For this generation in the Western hemisphere – more so apparently than the generations before it – every day is a struggle of how to pack just one more thing into busy days and over-full existences. While it is easy to point at causes for this, namely the technology that instead of freeing man chains him to yet another task or sidetracks him with yet another distraction, finding a solution to the overload experienced by many seems elusive.
Richard Swenson, who writes from the vantage point of a medical doctor and who is also a believer in Jesus Christ, uses the term “margin” to explain what he sees missing in the busyness he observes in the patients he sees and people he encounters. His book, written to a Christian audience, brings words of practical wisdom to a world that seems to have lost control in its ever-accelerating pace, and he does so by using analogies from his life in his practice that resonate with his readers.
Summary of “Margin”
The 21st century topic of stress and overload, which the book Margin is seeking to address, is introduced by Swenson via a chapter on the impact of progress in the life of man and its benefits and detriments. Having now gained the reader’s attention and focus by promising a cure to the ills of progress, Swenson’s introduction is followed by three major parts that seek to both quantify and address the problem, almost in a clinical manner, much like might be expected from a medical doctor’s examination: first, by diagnosing the illness (or “The Problem: Pain”), secondly, by offering a treatment (or “The Prescription: “Margin”, and thirdly, by giving a prognostic assessment after treatment (or “The Prognosis: Health”). Within each of the three chapters, the format stays the same: Swenson shares an anecdote or two from his medical practice and how what he is getting ready to discuss expresses itself in true health problems. By doing so, he uses an effective tool to engage the reader. The age-old method of story-telling is not so far removed from 21st century readers that it would not draw them into the book immediately.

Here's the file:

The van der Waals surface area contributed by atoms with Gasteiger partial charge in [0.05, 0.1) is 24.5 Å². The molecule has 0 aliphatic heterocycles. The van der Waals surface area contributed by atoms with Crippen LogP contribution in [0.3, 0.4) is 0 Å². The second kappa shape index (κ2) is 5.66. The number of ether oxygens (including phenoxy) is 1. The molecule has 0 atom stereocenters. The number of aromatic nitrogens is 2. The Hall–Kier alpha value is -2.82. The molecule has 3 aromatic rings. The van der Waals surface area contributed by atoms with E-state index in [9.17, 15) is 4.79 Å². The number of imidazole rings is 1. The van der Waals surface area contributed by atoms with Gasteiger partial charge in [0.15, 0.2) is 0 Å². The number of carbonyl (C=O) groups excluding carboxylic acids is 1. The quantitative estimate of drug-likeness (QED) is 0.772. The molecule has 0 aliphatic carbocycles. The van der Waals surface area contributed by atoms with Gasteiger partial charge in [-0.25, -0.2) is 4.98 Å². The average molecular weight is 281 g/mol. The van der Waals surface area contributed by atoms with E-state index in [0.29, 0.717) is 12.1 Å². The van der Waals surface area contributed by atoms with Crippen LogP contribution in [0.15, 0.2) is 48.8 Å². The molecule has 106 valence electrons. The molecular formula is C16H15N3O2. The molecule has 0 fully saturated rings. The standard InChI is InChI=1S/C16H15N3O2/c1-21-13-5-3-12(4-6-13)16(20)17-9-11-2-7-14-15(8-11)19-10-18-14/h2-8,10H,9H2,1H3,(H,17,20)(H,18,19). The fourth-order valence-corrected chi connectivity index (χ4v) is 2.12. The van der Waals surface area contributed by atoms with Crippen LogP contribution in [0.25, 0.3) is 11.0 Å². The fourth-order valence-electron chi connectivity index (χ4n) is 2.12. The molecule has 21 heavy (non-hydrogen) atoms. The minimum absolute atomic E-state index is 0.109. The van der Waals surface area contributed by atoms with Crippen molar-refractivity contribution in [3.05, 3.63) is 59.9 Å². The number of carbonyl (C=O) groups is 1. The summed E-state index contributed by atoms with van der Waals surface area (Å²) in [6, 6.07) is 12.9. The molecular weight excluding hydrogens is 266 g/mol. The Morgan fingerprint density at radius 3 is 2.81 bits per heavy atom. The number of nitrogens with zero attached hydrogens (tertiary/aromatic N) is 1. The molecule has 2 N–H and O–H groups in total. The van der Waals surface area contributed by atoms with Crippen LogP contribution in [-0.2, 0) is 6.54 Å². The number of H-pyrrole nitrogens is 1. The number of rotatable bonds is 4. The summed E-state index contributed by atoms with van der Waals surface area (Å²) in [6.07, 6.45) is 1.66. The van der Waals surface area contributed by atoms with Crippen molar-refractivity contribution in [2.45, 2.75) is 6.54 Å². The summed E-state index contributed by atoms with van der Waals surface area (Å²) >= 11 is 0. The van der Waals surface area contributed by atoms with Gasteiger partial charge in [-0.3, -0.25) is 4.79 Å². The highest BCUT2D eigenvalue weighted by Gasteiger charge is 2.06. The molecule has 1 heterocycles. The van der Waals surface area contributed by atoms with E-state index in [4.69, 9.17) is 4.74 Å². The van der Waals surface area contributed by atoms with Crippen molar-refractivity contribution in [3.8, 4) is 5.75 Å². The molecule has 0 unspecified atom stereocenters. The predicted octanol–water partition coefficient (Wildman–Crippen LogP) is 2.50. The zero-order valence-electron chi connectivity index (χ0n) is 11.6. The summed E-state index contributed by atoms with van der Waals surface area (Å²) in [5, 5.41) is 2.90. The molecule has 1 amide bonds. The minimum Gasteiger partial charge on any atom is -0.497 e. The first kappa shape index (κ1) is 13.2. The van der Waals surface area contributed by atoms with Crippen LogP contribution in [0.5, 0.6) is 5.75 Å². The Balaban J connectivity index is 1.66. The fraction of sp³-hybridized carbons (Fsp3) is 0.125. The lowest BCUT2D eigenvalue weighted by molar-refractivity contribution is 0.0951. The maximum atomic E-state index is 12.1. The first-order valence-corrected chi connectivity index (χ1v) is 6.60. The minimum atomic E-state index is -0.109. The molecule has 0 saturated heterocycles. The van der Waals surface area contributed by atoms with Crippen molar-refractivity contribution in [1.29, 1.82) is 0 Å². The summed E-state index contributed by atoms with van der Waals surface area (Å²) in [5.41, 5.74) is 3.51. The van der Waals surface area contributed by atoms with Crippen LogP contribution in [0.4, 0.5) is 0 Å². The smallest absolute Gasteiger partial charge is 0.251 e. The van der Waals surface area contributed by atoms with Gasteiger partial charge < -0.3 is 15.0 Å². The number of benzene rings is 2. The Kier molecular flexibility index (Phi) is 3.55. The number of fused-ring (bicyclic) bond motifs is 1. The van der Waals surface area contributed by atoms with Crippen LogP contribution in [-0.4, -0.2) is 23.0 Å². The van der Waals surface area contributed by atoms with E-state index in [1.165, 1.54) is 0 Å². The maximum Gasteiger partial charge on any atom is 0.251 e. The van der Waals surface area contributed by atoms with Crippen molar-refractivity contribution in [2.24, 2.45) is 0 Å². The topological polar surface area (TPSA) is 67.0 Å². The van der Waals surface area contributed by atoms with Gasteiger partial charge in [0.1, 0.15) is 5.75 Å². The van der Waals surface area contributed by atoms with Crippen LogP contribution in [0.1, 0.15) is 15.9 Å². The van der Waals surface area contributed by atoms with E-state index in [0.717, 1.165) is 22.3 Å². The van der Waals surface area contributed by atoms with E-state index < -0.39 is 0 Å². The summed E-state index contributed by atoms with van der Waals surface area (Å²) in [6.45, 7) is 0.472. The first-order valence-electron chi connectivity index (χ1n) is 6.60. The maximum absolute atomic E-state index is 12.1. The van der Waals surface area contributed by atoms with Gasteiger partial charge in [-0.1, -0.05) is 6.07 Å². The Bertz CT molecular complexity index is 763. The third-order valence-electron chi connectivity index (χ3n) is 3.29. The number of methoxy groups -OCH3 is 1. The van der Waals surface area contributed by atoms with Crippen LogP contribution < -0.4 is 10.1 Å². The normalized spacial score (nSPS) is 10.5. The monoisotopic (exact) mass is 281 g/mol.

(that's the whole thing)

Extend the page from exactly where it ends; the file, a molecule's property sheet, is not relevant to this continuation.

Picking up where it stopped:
In Part One, on the issue of pain, Swenson lays out five axioms that he believes contribute to the sabotaging of what he calls margin, a term he defines in the introduction as “having breath left at the top of the staircase, money left at the end of the month, and sanity left at the end of adolescence.” The axioms describe the impact of progress on the life of human beings, e.g. acceleration in both speed and quantity of offerings of various kinds, an increase in stress, complexity and overload, the unchanged limits of a human’s physical, emotional, and financial limits, the danger of exceeding thresholds and eliminating needed margin, and the unnatural limitations in openness and ability to expand on the human experience placed on humans when their lives do not have sufficient margin.